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Dell Opens a Poll On Linux Options 404

Posted by kdawson
from the you-asked-for-it dept.
narramissic writes "In response to overwhelming user demand for Linux, Dell has posted a survey on a company blog that asks 'PC users to choose between Linux flavors such as Fedora and Ubuntu, and to pick more general choices such as notebooks versus desktops, high-end models versus value models and telephone-based support versus community-based support.' Votes will be collected through March 23, and Dell plans to use the feedback to begin selling Linux-based consumer PCs." The poll is pretty minimal. Wonder how much it will really guide Dell's choices.
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Dell Opens a Poll On Linux Options

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  • No Poll? (Score:3, Funny)

    by MindStalker (22827) <mindstalker.gmail@com> on Tuesday March 13, 2007 @04:54PM (#18338381) Journal
    No comments and the poll is already down.
  • Sigh..... isn't always that way?
  • Slashdotted (Score:5, Funny)

    by chrisbtoo (41029) on Tuesday March 13, 2007 @04:55PM (#18338405) Homepage Journal
    Maybe that'll help guide Dell's opinion of whether people want Linux on their PCs.
    • by StikyPad (445176)
      Now all we need is a Linux poll to find out what they think of Dell users.
    • by div_2n (525075)
      For some reason, I'm reminded of an old Dot-Com era commercial where two guys are sitting in front of a screen showing the number of orders made in real time. The number starts growing out of control and one of the guys says "Lock the door!"
  • Obquote (Score:2, Funny)

    by geeber (520231)
    In response to overwhelming user demand for Linux

    I do not think that word means what you think it means.
    • Re: (Score:3, Insightful)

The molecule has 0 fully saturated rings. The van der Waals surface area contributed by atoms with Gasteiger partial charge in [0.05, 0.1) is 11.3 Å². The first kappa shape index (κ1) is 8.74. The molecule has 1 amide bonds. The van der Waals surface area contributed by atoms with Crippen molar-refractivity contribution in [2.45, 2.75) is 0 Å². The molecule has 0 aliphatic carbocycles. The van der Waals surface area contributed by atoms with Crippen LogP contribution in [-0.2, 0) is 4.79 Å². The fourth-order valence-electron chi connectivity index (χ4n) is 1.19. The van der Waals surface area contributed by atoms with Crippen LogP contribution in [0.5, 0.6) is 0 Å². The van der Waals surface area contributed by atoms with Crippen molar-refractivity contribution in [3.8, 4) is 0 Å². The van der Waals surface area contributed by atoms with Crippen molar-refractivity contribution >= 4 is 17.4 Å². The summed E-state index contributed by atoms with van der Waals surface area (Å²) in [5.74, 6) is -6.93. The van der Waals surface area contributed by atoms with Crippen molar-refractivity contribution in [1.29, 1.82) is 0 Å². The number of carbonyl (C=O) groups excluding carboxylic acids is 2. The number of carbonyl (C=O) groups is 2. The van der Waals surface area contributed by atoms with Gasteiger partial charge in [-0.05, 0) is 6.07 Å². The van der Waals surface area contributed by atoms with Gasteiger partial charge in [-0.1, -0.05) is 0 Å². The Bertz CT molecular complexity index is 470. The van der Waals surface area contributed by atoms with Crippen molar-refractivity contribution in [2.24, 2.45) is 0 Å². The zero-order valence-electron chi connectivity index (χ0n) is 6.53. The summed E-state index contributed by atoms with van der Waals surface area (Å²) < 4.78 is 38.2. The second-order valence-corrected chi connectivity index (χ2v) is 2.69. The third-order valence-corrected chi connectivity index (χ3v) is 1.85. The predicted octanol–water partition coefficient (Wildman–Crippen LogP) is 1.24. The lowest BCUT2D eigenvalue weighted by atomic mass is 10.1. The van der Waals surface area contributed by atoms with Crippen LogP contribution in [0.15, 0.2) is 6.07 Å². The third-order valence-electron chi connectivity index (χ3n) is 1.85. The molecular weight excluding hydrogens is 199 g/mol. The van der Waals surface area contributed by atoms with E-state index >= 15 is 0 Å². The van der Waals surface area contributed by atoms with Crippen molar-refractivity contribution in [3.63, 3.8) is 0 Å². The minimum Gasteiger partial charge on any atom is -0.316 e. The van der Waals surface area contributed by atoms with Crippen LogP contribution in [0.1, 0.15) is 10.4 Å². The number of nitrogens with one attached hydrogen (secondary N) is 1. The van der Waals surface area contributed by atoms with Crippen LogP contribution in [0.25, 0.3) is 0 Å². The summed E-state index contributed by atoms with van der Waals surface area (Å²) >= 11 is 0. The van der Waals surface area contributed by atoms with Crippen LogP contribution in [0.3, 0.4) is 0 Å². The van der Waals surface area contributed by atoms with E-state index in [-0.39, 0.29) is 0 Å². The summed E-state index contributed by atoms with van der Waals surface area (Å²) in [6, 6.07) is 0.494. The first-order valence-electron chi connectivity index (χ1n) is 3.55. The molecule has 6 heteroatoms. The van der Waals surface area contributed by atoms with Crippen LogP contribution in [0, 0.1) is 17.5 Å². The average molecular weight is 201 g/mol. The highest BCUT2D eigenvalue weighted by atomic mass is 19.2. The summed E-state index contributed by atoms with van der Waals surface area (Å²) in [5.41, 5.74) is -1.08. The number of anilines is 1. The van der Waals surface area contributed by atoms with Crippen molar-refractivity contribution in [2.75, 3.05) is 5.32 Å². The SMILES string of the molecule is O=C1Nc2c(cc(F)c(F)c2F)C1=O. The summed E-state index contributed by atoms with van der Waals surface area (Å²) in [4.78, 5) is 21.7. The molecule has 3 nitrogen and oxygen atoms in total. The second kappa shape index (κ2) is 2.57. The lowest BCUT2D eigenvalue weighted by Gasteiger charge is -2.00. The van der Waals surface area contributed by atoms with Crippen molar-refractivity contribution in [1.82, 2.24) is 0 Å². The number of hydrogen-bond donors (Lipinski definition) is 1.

I do not think that word means what you think it means.

      I do not think that joke means what you think it means.

      (Dell's servers seem pretty overwhelmed at the moment)
    • In response to overwhelming user demand for Linux

      I do not think that word means what you think it means.

      Oh, come on, don't be so cynical. They might be just sweeping up the last few parts of the market now that they've got the mainstream crowd, and I know they ignored requests for more linux for a long time. Still... it does count as a "response" :)

      p.s.: yesh, I know you were probably referring to "overwhelming" ;)

    • Now that you mention it, I'm not sure "obquote" is even a word. What did he think it means?
  • Support? (Score:5, Interesting)

    by hackstraw (262471) on Tuesday March 13, 2007 @05:03PM (#18338529)

    I love Linux and all, but what kind of support would be offered compared to Windows support? I have no experience with Windows support (don't use it), but when I call my ISP and other companies, they ask questions like "What version of Windows are you using?" By being a Linux and Mac guy, I find myself self supported much of the time, which is OK most of the time, but when the internet is down or something that is not OS dependant, I have issues from time to time, and its next to impossible to talk with support people sometimes.

    Now, I'm not talking about me. I've run Linux on a number of Dells (hundreds), but I don't need Linux support, but for "normal" people or whatever, what kind of support will they get?